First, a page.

Sandra Mayer: The Importance of Commemorating Literary Celebrity: Oscar Wilde and Contemporary Literary Memorial Culture
← 38 | 39 → SANDRA MAYER
‘A kiss may ruin a human life’, laments one of Oscar Wilde’s ‘fallen women’, Mrs Arbuthnot, in A Woman of No Importance.1 Recalling how, during his cross-examination in court, the author got himself into fatally deep waters over the question of kissing a male servant,2 one may be inclined to detect at least a modicum of truth in the claim. What has been established with a fair degree of certainty, however, is the fact that such expressions of human affection – especially when they come adorned with creamy lipstick – apparently prove ruinous to even such sturdy materials as Portland stone, as evidenced by the recent cleaning project and subsequent reopening of Wilde’s tomb at the Paris Père Lachaise cemetery in November 2011.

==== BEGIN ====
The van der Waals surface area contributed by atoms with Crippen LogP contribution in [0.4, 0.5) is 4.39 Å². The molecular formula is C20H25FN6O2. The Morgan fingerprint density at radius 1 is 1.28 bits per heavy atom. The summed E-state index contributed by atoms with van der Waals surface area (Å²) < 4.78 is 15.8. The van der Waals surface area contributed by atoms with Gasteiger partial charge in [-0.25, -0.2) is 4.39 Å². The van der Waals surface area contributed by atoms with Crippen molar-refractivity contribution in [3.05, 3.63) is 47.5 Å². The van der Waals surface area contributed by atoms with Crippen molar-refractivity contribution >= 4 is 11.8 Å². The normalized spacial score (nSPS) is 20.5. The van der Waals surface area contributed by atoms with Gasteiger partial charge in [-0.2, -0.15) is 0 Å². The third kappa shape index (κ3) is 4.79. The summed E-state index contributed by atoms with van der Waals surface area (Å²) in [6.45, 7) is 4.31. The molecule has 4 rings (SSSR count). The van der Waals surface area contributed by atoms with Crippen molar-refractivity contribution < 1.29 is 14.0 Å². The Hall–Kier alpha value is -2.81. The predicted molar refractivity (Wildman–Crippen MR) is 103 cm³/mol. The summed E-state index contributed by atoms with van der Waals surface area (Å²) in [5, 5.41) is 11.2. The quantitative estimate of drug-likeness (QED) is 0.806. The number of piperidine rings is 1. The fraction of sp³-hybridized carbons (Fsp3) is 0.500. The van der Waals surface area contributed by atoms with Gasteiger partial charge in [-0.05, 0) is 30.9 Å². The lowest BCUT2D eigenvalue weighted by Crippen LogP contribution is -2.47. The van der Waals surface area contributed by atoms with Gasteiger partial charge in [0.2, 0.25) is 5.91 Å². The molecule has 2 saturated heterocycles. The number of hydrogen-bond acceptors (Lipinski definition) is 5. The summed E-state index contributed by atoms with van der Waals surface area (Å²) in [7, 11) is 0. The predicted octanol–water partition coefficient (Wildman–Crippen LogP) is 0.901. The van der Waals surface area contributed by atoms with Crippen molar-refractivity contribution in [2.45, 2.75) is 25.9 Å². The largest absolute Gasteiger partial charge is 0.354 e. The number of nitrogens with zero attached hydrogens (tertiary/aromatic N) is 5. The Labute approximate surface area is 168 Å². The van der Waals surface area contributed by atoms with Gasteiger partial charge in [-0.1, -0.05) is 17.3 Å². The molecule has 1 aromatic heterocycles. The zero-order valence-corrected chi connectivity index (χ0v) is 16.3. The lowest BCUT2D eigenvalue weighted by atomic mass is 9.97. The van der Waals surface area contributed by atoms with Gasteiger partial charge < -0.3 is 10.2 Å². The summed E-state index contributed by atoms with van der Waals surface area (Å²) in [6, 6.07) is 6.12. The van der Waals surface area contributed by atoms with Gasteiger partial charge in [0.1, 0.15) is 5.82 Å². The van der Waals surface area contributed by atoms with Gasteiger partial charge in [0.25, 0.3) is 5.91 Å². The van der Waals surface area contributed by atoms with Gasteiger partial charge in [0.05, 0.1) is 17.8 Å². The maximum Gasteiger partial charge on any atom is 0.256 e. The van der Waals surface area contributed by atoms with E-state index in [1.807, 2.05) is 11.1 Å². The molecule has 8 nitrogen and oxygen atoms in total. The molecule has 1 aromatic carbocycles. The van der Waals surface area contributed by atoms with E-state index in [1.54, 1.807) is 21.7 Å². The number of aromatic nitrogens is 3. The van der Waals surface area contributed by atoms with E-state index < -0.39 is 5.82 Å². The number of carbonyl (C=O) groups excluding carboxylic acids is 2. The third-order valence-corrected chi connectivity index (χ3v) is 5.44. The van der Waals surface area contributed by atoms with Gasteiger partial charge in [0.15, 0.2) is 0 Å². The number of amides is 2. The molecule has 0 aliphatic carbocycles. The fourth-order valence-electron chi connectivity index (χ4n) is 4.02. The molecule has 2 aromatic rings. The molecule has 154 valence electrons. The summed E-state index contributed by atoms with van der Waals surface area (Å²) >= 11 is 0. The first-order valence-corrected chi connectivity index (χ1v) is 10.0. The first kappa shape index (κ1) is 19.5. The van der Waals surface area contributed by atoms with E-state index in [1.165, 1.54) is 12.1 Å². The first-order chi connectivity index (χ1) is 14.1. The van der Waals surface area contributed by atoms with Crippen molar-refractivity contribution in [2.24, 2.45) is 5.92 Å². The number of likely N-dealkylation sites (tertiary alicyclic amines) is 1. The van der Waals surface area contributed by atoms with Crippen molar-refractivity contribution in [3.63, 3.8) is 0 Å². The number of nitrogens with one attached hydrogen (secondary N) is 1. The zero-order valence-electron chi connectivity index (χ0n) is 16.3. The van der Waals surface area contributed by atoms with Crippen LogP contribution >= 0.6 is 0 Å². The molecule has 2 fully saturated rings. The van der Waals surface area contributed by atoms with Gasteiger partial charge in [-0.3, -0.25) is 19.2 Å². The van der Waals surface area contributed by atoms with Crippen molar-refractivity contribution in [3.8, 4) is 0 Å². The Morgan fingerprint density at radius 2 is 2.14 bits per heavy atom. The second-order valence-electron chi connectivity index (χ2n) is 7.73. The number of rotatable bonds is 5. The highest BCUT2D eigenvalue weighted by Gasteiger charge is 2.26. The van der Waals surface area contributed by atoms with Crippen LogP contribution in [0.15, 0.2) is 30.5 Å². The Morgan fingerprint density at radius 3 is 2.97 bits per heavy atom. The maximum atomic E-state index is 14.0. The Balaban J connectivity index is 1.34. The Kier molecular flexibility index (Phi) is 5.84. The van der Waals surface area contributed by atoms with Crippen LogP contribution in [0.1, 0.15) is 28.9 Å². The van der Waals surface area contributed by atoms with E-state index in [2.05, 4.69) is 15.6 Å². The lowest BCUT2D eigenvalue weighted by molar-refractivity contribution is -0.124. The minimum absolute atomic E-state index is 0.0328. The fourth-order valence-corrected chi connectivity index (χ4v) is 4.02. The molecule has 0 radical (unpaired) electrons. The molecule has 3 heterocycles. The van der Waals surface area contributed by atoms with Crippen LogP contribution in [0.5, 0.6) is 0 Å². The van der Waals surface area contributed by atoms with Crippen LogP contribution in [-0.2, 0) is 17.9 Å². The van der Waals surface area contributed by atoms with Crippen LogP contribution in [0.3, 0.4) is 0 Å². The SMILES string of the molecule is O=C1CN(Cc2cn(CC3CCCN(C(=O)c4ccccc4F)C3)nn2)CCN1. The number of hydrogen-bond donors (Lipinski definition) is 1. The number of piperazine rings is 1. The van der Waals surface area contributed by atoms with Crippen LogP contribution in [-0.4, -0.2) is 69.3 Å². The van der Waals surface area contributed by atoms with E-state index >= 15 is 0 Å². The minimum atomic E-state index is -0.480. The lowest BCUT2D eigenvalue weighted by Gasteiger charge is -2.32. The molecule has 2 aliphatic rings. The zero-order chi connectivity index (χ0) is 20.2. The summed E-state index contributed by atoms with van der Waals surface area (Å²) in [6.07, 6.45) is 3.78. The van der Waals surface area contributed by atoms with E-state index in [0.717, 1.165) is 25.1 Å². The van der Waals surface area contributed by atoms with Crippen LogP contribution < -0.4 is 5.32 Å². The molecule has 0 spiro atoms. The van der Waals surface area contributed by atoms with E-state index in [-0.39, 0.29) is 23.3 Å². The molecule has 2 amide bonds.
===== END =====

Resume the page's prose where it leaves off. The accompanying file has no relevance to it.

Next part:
Ever since the late 1990s, when notes and flowers were replaced by permanently destructive forms of literary hero-worship, the fad of planting lipstick smears all over Jacob Epstein’s controversy-riddled 1912 monument with its characteristic Assyrian angel developed into a popular pastime on the Paris tourist trail, in spite of a heavy €9,000 fine for defacing listed historical monuments.3 Already in 2000, on the eve of the centenary of Wilde’s death, the author’s grandson Merlin Holland appeared seriously concerned that, after surviving censorship, graffiti and vandalizing attacks ← 39 | 40 → on the angel’s genitals, the monument might be ‘suffering from its most damaging assault’ yet in the guise of lipstick fats eroding the substance of the stone; hence, in mock...
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